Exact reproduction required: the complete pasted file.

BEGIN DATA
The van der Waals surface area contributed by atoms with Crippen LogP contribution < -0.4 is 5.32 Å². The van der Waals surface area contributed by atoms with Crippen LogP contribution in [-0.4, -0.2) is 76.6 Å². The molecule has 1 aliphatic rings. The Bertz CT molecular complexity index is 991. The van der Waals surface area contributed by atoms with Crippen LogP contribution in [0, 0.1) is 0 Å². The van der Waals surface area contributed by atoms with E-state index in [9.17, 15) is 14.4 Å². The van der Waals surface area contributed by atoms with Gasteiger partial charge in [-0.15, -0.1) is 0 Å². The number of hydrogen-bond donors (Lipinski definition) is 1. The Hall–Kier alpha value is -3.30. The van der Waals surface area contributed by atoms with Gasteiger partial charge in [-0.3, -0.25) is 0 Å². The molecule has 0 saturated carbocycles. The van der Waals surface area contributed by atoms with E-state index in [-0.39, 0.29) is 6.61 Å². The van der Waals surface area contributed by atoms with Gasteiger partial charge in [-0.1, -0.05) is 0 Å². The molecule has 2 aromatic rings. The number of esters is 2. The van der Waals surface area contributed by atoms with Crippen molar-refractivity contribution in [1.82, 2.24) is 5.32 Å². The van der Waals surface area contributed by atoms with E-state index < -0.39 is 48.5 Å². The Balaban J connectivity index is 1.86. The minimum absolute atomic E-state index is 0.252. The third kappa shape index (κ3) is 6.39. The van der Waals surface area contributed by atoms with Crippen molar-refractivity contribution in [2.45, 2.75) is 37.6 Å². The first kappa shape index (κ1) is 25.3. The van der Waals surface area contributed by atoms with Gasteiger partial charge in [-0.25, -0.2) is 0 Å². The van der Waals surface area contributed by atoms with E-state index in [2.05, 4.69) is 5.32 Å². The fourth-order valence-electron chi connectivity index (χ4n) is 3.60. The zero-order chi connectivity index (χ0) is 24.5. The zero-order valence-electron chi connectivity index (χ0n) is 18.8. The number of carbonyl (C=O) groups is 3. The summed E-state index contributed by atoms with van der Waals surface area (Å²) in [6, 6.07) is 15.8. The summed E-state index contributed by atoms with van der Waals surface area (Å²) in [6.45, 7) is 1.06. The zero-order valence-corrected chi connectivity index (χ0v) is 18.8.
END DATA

The van der Waals surface area contributed by atoms with Crippen LogP contribution < -0.4 is 5.32 Å². The van der Waals surface area contributed by atoms with Crippen LogP contribution in [-0.4, -0.2) is 76.6 Å². The molecule has 1 aliphatic rings. The Bertz CT molecular complexity index is 991. The van der Waals surface area contributed by atoms with Crippen LogP contribution in [0, 0.1) is 0 Å². The van der Waals surface area contributed by atoms with E-state index in [9.17, 15) is 14.4 Å². The van der Waals surface area contributed by atoms with Gasteiger partial charge in [-0.15, -0.1) is 0 Å². The number of hydrogen-bond donors (Lipinski definition) is 1. The Hall–Kier alpha value is -3.30. The van der Waals surface area contributed by atoms with Gasteiger partial charge in [-0.3, -0.25) is 0 Å². The molecule has 0 saturated carbocycles. The van der Waals surface area contributed by atoms with E-state index in [-0.39, 0.29) is 6.61 Å². The van der Waals surface area contributed by atoms with Gasteiger partial charge in [-0.1, -0.05) is 0 Å². The molecule has 2 aromatic rings. The number of esters is 2. The van der Waals surface area contributed by atoms with Crippen molar-refractivity contribution in [1.82, 2.24) is 5.32 Å². The van der Waals surface area contributed by atoms with E-state index < -0.39 is 48.5 Å². The Balaban J connectivity index is 1.86. The minimum absolute atomic E-state index is 0.252. The third kappa shape index (κ3) is 6.39. The van der Waals surface area contributed by atoms with Crippen molar-refractivity contribution in [2.45, 2.75) is 37.6 Å². The first kappa shape index (κ1) is 25.3. The van der Waals surface area contributed by atoms with Gasteiger partial charge in [-0.25, -0.2) is 0 Å². The van der Waals surface area contributed by atoms with E-state index in [2.05, 4.69) is 5.32 Å². The fourth-order valence-electron chi connectivity index (χ4n) is 3.60. The zero-order chi connectivity index (χ0) is 24.5. The zero-order valence-electron chi connectivity index (χ0n) is 18.8. The number of carbonyl (C=O) groups is 3. The summed E-state index contributed by atoms with van der Waals surface area (Å²) in [6, 6.07) is 15.8. The summed E-state index contributed by atoms with van der Waals surface area (Å²) in [6.45, 7) is 1.06. The zero-order valence-corrected chi connectivity index (χ0v) is 18.8.